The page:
Christine Bird, an attorney and visiting assistant political science professor at the University at Albany's Rockefeller College of Public Affairs and Policy, told Law360 that the dissent "reads as a clear and stark warning to the public to start organizing to protect substantive due process rights that are historically related to privacy (birth control, marriage, etc.) outside of the legal sphere."

Bird said the three justices also sound the alarm about what they call the majority's unprincipled departure from stare decisis — the legal principle of determining points in litigation according to precedent.

The Supreme Court's decision in Dobbs upholds a Mississippi ban on nearly all abortions after 15 weeks of pregnancy and sets the stage for a major rollback of abortion rights in many states across the country.

But Friday's decision came as little surprise, given that Justice Samuel Alito's draft majority opinion upholding the Mississippi abortion ban had leaked in early May.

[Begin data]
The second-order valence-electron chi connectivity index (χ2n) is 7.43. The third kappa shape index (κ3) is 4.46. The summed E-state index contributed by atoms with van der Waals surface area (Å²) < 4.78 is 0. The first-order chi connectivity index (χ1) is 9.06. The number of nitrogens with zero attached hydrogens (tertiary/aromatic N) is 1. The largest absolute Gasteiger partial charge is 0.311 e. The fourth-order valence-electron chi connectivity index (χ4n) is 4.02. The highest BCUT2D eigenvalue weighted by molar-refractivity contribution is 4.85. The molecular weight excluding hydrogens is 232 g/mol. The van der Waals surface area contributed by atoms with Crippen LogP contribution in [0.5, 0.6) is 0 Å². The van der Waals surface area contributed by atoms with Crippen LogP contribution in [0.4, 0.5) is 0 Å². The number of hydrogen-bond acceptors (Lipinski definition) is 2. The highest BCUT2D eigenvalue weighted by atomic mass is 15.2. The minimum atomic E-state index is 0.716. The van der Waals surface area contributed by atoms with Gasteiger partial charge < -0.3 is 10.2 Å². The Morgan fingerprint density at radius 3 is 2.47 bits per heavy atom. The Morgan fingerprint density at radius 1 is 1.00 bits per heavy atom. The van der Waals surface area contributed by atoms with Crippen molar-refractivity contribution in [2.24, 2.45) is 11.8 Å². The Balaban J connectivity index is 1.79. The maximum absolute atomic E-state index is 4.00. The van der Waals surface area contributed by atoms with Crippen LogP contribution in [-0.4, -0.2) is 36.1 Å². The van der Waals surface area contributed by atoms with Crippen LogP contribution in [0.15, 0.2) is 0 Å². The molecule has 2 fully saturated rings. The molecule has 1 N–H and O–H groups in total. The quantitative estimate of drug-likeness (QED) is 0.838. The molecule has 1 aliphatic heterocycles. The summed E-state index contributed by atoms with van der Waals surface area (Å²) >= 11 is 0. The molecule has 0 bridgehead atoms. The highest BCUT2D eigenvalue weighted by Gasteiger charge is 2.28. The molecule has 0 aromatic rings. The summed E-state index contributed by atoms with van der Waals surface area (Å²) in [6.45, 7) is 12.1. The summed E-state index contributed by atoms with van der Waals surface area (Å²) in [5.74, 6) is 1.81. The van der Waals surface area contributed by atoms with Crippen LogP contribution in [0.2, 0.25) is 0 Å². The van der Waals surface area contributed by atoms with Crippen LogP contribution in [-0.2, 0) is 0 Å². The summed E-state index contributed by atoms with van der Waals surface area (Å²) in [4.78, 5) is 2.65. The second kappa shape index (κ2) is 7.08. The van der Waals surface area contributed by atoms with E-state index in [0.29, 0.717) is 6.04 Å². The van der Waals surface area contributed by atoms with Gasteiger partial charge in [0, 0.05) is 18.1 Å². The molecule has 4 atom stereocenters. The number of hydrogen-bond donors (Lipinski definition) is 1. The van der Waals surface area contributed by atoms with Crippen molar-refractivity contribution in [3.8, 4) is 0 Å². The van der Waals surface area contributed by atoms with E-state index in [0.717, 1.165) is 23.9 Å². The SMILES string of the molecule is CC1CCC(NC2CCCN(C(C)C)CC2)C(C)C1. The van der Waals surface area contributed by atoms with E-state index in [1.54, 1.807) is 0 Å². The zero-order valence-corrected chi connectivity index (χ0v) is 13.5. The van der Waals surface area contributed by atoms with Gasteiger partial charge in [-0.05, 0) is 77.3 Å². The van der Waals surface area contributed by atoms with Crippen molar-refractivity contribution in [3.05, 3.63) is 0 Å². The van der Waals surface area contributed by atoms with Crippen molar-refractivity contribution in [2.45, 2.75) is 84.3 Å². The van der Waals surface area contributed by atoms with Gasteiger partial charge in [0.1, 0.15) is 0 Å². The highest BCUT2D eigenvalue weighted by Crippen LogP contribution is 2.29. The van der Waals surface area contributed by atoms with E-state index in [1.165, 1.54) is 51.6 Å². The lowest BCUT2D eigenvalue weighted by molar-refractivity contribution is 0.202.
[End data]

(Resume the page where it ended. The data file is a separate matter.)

In the dissent, the justices wrote that the "majority has no good reason for the upheaval in law and society it sets off. Roe and Casey have been the law of the land for decades, shaping women's expectations of their choices when an unplanned pregnancy occurs."

The liberal justices said the majority's decision permits state laws barring abortion from the moment of fertilization and noted that some states have already passed abortion bans without any exceptions for when a woman is the victim of rape or incest.

"Under those laws, a woman will have to bear her rapist's child or a young girl her father's — no matter if doing so will destroy her life," the dissenting justices wrote.